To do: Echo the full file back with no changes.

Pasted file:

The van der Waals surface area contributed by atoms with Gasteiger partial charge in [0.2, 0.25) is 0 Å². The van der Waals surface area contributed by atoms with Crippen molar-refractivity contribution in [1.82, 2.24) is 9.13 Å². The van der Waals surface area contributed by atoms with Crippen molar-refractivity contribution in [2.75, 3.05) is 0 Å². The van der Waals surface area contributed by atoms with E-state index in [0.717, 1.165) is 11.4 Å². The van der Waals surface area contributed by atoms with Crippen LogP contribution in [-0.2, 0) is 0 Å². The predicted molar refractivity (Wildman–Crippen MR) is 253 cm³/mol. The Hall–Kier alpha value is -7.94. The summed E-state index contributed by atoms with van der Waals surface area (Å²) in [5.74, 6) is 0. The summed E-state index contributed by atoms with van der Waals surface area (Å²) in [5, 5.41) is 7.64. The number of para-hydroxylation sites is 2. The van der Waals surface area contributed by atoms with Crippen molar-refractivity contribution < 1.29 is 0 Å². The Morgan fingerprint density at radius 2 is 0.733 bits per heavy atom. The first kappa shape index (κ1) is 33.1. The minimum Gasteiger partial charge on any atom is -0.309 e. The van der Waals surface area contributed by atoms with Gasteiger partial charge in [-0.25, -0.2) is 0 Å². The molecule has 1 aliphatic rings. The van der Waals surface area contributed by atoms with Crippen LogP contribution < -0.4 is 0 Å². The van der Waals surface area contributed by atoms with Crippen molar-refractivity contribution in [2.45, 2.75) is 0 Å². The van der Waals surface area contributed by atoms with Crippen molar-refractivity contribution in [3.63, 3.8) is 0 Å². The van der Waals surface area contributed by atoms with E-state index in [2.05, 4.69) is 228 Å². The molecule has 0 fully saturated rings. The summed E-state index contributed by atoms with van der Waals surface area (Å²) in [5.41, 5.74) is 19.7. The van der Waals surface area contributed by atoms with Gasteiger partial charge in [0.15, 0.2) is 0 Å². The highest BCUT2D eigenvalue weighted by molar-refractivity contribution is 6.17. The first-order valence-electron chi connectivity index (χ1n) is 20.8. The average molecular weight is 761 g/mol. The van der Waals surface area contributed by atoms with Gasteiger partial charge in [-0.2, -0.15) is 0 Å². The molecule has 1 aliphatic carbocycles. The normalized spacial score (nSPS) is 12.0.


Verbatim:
The van der Waals surface area contributed by atoms with Gasteiger partial charge in [0.2, 0.25) is 0 Å². The van der Waals surface area contributed by atoms with Crippen molar-refractivity contribution in [1.82, 2.24) is 9.13 Å². The van der Waals surface area contributed by atoms with Crippen molar-refractivity contribution in [2.75, 3.05) is 0 Å². The van der Waals surface area contributed by atoms with E-state index in [0.717, 1.165) is 11.4 Å². The van der Waals surface area contributed by atoms with Crippen LogP contribution in [-0.2, 0) is 0 Å². The predicted molar refractivity (Wildman–Crippen MR) is 253 cm³/mol. The Hall–Kier alpha value is -7.94. The summed E-state index contributed by atoms with van der Waals surface area (Å²) in [5.74, 6) is 0. The summed E-state index contributed by atoms with van der Waals surface area (Å²) in [5, 5.41) is 7.64. The number of para-hydroxylation sites is 2. The van der Waals surface area contributed by atoms with Crippen molar-refractivity contribution < 1.29 is 0 Å². The Morgan fingerprint density at radius 2 is 0.733 bits per heavy atom. The first kappa shape index (κ1) is 33.1. The minimum Gasteiger partial charge on any atom is -0.309 e. The van der Waals surface area contributed by atoms with Gasteiger partial charge in [-0.25, -0.2) is 0 Å². The molecule has 1 aliphatic rings. The van der Waals surface area contributed by atoms with Crippen LogP contribution < -0.4 is 0 Å². The van der Waals surface area contributed by atoms with Crippen molar-refractivity contribution in [2.45, 2.75) is 0 Å². The van der Waals surface area contributed by atoms with Crippen molar-refractivity contribution in [3.63, 3.8) is 0 Å². The van der Waals surface area contributed by atoms with E-state index in [2.05, 4.69) is 228 Å². The molecule has 0 fully saturated rings. The summed E-state index contributed by atoms with van der Waals surface area (Å²) in [5.41, 5.74) is 19.7. The van der Waals surface area contributed by atoms with Gasteiger partial charge in [0.15, 0.2) is 0 Å². The highest BCUT2D eigenvalue weighted by molar-refractivity contribution is 6.17. The first-order valence-electron chi connectivity index (χ1n) is 20.8. The average molecular weight is 761 g/mol. The van der Waals surface area contributed by atoms with Gasteiger partial charge in [-0.2, -0.15) is 0 Å². The molecule has 1 aliphatic carbocycles. The normalized spacial score (nSPS) is 12.0.